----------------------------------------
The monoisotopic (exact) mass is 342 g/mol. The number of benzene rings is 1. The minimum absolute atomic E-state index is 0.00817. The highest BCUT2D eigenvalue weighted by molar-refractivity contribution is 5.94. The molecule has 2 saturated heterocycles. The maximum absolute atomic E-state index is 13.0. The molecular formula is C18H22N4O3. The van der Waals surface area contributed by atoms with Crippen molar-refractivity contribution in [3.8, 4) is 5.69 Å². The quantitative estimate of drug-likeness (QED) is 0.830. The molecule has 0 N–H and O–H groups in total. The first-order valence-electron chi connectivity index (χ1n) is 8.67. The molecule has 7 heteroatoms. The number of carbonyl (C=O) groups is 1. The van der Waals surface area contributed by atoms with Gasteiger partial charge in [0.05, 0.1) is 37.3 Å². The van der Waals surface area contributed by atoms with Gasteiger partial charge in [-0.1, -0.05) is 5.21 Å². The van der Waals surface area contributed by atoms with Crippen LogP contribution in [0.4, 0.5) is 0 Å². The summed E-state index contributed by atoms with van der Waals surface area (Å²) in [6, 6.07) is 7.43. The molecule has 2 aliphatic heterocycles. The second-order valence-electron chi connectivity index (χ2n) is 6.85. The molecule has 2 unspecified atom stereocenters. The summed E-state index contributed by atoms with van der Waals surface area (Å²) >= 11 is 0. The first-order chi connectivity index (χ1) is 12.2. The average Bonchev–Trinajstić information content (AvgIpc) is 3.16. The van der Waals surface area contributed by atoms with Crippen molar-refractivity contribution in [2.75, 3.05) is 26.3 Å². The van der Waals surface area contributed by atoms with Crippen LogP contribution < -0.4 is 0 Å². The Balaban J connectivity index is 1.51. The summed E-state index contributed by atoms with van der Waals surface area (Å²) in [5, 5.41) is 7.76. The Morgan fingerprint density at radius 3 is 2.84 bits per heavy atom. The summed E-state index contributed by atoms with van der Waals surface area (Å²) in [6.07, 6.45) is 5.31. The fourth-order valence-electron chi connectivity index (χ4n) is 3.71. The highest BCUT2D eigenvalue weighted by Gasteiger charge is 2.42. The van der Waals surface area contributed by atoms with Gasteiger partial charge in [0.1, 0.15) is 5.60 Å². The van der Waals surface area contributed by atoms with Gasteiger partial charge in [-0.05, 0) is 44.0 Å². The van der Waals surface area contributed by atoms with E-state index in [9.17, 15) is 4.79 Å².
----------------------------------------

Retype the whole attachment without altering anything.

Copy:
The monoisotopic (exact) mass is 342 g/mol. The number of benzene rings is 1. The minimum absolute atomic E-state index is 0.00817. The highest BCUT2D eigenvalue weighted by molar-refractivity contribution is 5.94. The molecule has 2 saturated heterocycles. The maximum absolute atomic E-state index is 13.0. The molecular formula is C18H22N4O3. The van der Waals surface area contributed by atoms with Crippen molar-refractivity contribution in [3.8, 4) is 5.69 Å². The quantitative estimate of drug-likeness (QED) is 0.830. The molecule has 0 N–H and O–H groups in total. The first-order valence-electron chi connectivity index (χ1n) is 8.67. The molecule has 7 heteroatoms. The number of carbonyl (C=O) groups is 1. The van der Waals surface area contributed by atoms with Gasteiger partial charge in [0.05, 0.1) is 37.3 Å². The van der Waals surface area contributed by atoms with Gasteiger partial charge in [-0.1, -0.05) is 5.21 Å². The van der Waals surface area contributed by atoms with Crippen LogP contribution in [0.4, 0.5) is 0 Å². The summed E-state index contributed by atoms with van der Waals surface area (Å²) in [6, 6.07) is 7.43. The molecule has 2 aliphatic heterocycles. The second-order valence-electron chi connectivity index (χ2n) is 6.85. The molecule has 2 unspecified atom stereocenters. The summed E-state index contributed by atoms with van der Waals surface area (Å²) >= 11 is 0. The first-order chi connectivity index (χ1) is 12.2. The average Bonchev–Trinajstić information content (AvgIpc) is 3.16. The van der Waals surface area contributed by atoms with Crippen molar-refractivity contribution in [2.75, 3.05) is 26.3 Å². The van der Waals surface area contributed by atoms with Crippen LogP contribution < -0.4 is 0 Å². The Balaban J connectivity index is 1.51. The summed E-state index contributed by atoms with van der Waals surface area (Å²) in [5, 5.41) is 7.76. The Morgan fingerprint density at radius 3 is 2.84 bits per heavy atom. The summed E-state index contributed by atoms with van der Waals surface area (Å²) in [6.07, 6.45) is 5.31. The fourth-order valence-electron chi connectivity index (χ4n) is 3.71. The highest BCUT2D eigenvalue weighted by Gasteiger charge is 2.42. The van der Waals surface area contributed by atoms with Gasteiger partial charge in [0.1, 0.15) is 5.60 Å². The van der Waals surface area contributed by atoms with Gasteiger partial charge in [-0.05, 0) is 44.0 Å². The van der Waals surface area contributed by atoms with E-state index in [9.17, 15) is 4.79 Å².